Writing by Mauve Everest // Photograph by Toni Antonia
Whilst Living in London, I found that models were nearly everywhere, anywhere. And they are starving, for a side of chicken or a job. Please give them both.
Living with a few hopefuls really gave me insight into the modelling industry. Although I was not one of them, hopefully, I’d still be able to give an honest, outsider’s point of view. They were gorgeous creatures, descendants of Venus De Milo, (not Michelangelo, noting that there was always something going on with their arms, or wrists for that matter.)
Now with that, it made me even more determined to write about my experience. And hopefully, this piece will allow Models in general to garner more respect and less ridicule.
I knew their names, their favourite color, what to order for them when it was Thai Take-out night. I knew some of their darkest, most intimate secrets and even shed a few tears as they shared their experiences.
But I never really knew them.
They were Transient, fleeting people. If you could imagine. Faces of Adonis, male and female, reluctantly taking up human status.
Moving in and out of our flat, after their visa was up or mine, the ephemeral lifespan adding to their physical beauty. It was like the universe didn’t want you to get tired of looking at their faces. So, when I almost streamed them to the norm, the heavens snatched them out of my life. And I never saw any one of them again.
It was such a coincidence, if you can call it that. Because when they weren’t there anymore, I thought of them, more than I did when they were around. I wondered about their hopes and dreams, what were they doing at this very second and whether or not they finally reconciled with that cousin of theirs.
Then, there was my VISA reapplication or going home for the holidays; only to come back to see that I had a new roommate.
It was like living inside of Vogue.
True, sometimes I read the same issue for a couple of months, but – BAM! Next seasons’ fresh faces arriving at my doorstep, asking where her room was.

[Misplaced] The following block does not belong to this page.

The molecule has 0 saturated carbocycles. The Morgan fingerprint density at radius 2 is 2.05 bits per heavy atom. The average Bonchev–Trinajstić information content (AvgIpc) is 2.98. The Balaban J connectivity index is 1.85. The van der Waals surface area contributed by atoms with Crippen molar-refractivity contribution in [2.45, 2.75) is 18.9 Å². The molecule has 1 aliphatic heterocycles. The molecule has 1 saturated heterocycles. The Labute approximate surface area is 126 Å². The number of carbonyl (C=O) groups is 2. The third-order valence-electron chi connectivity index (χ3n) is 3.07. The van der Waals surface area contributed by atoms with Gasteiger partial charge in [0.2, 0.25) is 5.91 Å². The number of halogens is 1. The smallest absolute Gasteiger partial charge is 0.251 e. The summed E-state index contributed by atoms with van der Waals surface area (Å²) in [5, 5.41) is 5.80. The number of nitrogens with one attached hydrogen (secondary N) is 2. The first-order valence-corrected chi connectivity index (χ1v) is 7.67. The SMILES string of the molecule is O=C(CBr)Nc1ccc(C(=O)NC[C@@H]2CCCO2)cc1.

I was an aspiring journalist living with a bunch of aspiring goddesses.
Now, living with another person is never easy, I was probably not the best person to live with. Here are 2 important lessons I learnt from that.
#1 Let people be good at stuff. Let these models be good at beauty.
The same way an individual is good at sports or at the violin. I didn’t and I should have.
I, too, plucked at my eyebrows,
I, too, spent all that money on makeup and full-bod waxes,
I, too, struggled with my self-image.
So, Why wasn’t I all that? Why didn’t I look like a goddess?
How could I think such a thing? Without knowing the struggles that models have to face.
I didn’t know desperation as well as they did; one of them confessed to me, that they didn’t mind being a “A knock-off version of Gisele, Naomi or Christy… just as long as I make it, even one-hit-wonder.”
Some models wish they were prettier at something else- like gymnastics or mathematics. “Getting paid to go to clubs only last till you’re 28. And that’s when you start to go bad, emitting a rotting smell- The casting director will detect it immediately. Wrinkling his nose at the sight of your age on the portfolio.”
#2 Models aren’t Self-obsessed
This might come as a shock to you, as it came to me, thinking grudgingly, ‘Maybe not entirely, but surely you have to admit- to a certain extent.’
This is their Job.
It was same way writers are conceited with their words: “Does this phrase feel right? Am I conveying the correct emotion with this rhyme?” Equates to how they look at the mirror and ask, “do I look right? Does this red liner make me look clownish?”
You are anxious about each and every word in a poem, the same way they labour over the line applied on a sole eyelid.
Revising it over and over again, until it is decidedly perfect. And the masterpiece is ready to be seen by the public eye and potential agents.
Why do we regard our bodies and minds as two separate things?
Now, I’m not model crazy, I’m just irritated. I think that it’s so frustrating that after centuries, we still have not deciphered the correct way to treat different types of people: Equally, with respect. We haven’t really figured out how to treat the less-fortunate or people of different races and different sexualities.
Bottom line: Models are just like everyone else, even as they don’t look so, with their perfect, glossy hair, impeccable skin and flawless figures. They have issues just like us, whether family, work or relationship. Just because they’ve hit the genetic jackpot, doesn’t mean they deserve any less or any more.
From what I’ve seen, jealousy and insults comes from this simple contemplation: They’ve already had their round of good fortunate and now what goes up must come down.
All good things must come to an end. So, sneering at them and telling them that their jobs are inadequate or that they make zero contribution to society, is just fate.
You aren’t being theoretical, you’re being mean.
Since we haven’t been able to properly figure out how to treat people who aren’t as privileged, why don’t we give a crack at the ‘blessed’? Maybe then we’ll cover some ground. Maybe, we’ll figure out how to treat people equally no matter how they look,
Black or White or brown or beautiful or both.